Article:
Ex-teacher has big plans for those little golfers

PLAYING AROUND

Howard At Play

October 24, 2004|By LOWELL E. SUNDERLAND

IF YOU didn't know that Don Van Deusen was a retired educator, after listening to him talk about plans for the First Tee youth golf program in Howard County, you'd be able to guess his former occupation.

The man who taught physical education, coached and was an athletic director in county high schools for 33 years radiates - over the telephone, no less - enthusiasm about getting back into public schools to promote golf for kids.

"We think we're just going to get bigger and bigger," said Van Deusen. He is not only First Tee director locally but, since retiring this year from the school system, also assistant general manager of the Columbia Park and Recreation Association's two 18-hole golf courses - and he is a 5-handicap player.

There is evidence of that growth, not the least of which is an addition to the tiny, ancient clubhouse at the Columbia Association's Fairway Hills Golf Course, where First Tee has its headquarters.

It had been expected to be in use by now, but that 35-foot- by-35-foot addition got buried in association paperwork last year. But now a contractor has been hired, plans are going through covenant approval in Columbia's Dorsey's Search village and building permits from Howard County will be next, Van Deusen said.

"We're hoping to have footings in place before the weather turns really bad," he said. "And we're planning a grand opening for next spring."

The $120,000 addition, on the cart-servicing end of the clubhouse, will house a multipurpose room for classes in golf and life skills that First Tee enrollees are required to take, as well as restrooms. There will be space for nets so that youngsters can practice strokes in bad weather, which means that First Tee's program will run longer than just during summer. Synthetic carpet will facilitate indoor putting, too.

Next month, Van Deusen said, he will be taking a pilot golf program into Lime Kiln Middle School in Fulton. Seventh- and eighth-graders will get a dose of his golf evangelism through physical education classes.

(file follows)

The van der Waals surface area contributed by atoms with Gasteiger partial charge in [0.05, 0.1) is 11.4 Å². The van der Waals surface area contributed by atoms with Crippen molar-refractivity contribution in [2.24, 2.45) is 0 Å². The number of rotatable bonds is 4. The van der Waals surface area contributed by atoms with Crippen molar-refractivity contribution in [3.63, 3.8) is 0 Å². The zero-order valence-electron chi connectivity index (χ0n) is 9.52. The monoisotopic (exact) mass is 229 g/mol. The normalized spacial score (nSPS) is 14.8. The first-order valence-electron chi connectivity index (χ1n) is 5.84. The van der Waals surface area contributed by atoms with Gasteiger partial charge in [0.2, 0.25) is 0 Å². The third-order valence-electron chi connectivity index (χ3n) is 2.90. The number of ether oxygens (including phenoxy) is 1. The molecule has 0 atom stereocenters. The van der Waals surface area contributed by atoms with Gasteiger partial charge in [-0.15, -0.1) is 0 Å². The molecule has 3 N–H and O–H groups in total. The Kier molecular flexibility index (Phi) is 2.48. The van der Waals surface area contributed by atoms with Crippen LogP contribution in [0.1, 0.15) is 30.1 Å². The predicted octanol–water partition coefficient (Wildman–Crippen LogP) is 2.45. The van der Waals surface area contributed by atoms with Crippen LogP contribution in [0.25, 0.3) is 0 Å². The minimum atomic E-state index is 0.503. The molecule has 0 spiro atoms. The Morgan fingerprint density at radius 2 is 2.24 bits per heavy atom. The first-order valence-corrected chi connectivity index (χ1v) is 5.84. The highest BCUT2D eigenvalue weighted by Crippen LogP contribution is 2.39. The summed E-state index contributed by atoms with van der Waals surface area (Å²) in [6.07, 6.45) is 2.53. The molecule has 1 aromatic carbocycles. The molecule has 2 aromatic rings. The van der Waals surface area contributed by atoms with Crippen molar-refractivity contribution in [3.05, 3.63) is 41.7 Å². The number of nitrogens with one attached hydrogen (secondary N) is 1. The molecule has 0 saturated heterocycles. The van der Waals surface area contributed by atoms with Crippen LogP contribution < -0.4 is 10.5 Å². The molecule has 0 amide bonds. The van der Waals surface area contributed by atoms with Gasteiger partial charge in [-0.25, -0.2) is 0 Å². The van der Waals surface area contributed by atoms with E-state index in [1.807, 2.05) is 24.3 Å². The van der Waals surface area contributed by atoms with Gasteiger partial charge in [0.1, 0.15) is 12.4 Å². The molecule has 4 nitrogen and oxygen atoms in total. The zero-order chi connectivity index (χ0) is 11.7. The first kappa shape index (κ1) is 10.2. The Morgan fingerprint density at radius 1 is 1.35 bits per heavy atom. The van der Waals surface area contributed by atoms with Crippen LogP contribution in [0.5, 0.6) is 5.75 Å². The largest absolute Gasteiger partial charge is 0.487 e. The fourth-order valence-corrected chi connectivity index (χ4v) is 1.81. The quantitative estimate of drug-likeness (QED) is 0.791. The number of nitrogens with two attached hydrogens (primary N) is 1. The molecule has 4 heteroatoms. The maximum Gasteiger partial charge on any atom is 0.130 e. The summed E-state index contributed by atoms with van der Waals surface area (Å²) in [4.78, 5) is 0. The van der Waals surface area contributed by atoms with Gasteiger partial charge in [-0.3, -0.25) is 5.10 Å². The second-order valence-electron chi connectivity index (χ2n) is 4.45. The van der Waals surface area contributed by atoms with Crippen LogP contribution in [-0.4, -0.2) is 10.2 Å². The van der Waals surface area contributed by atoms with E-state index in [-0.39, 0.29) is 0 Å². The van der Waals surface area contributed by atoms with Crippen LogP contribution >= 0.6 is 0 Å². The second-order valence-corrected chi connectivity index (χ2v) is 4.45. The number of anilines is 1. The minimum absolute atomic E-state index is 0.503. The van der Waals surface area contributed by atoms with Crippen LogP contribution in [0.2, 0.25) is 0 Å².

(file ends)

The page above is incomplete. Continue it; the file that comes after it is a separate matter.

"We're hoping to do a partnership with the county school system after that," he said.

In addition to First Tee's warm-weather program at the Columbia Park and Recreation Association's Fairway Hills Golf Course, Van Deusen experimented this summer with one-day visits by a Head Start program from Ellicott City and another day care program.

He has also tried full-family sessions, in which parents and siblings of youngsters in the program joined in golf lessons given the little ones.

"We even had some 5- and 6-year-olds," he said, "but that's a little young."

True. But then, as any parent - or educator - can attest, you never know what sticks in a young child's brain. Which is the idea behind First Tee, a golf industry program to increase the number of youthful players in what has become an increasingly "old" sport.

Any child can participate in First Tee, but the program is targeted at minorities and those whose ability to pay for initial participation is limited. Children get free basic equipment and lessons, as well as chances to play with mentors.

Coaches are trained to work with children by the national First Tee program. Van Deusen said the program is being tweaked to bolster retention; he estimates that about half of those who took part initially have stayed with it.

First Tee-Howard County's popularity has grown so much since lessons began three summers ago at Fairway Hills that, for the first time, it has a small waiting list, Van Deusen said.

And that means, he said, possible involvement by other county golf courses in the future.

MORE GOLF: Remember last year when the county-owned Timbers at Troy golf course tried to set up a county open championship but almost no one signed up? It won't happen this fall, either, but general manager Kyle Warfield said a new try can be expected next year.

GOOD SPORTS?: The Mid-Atlantic Recreation and Parks Sports Alliance is seeking nominees for its first sportsmanship awards. The alliance consists of rec and parks agencies from Northern Virginia and much of Maryland that are cooperating on blacklisting from all facilities anyone banned from one member's properties.

But it is also giving awards for extraordinary, positive work to athletes or adults in any sports program using public park facilities. Check soon with Mike Milani in the Howard County agency for more info, soon: 410-313-4706.

Call the writer at 410-332-6525 or send e-mail to lowell.sunderland@baltsun.com.

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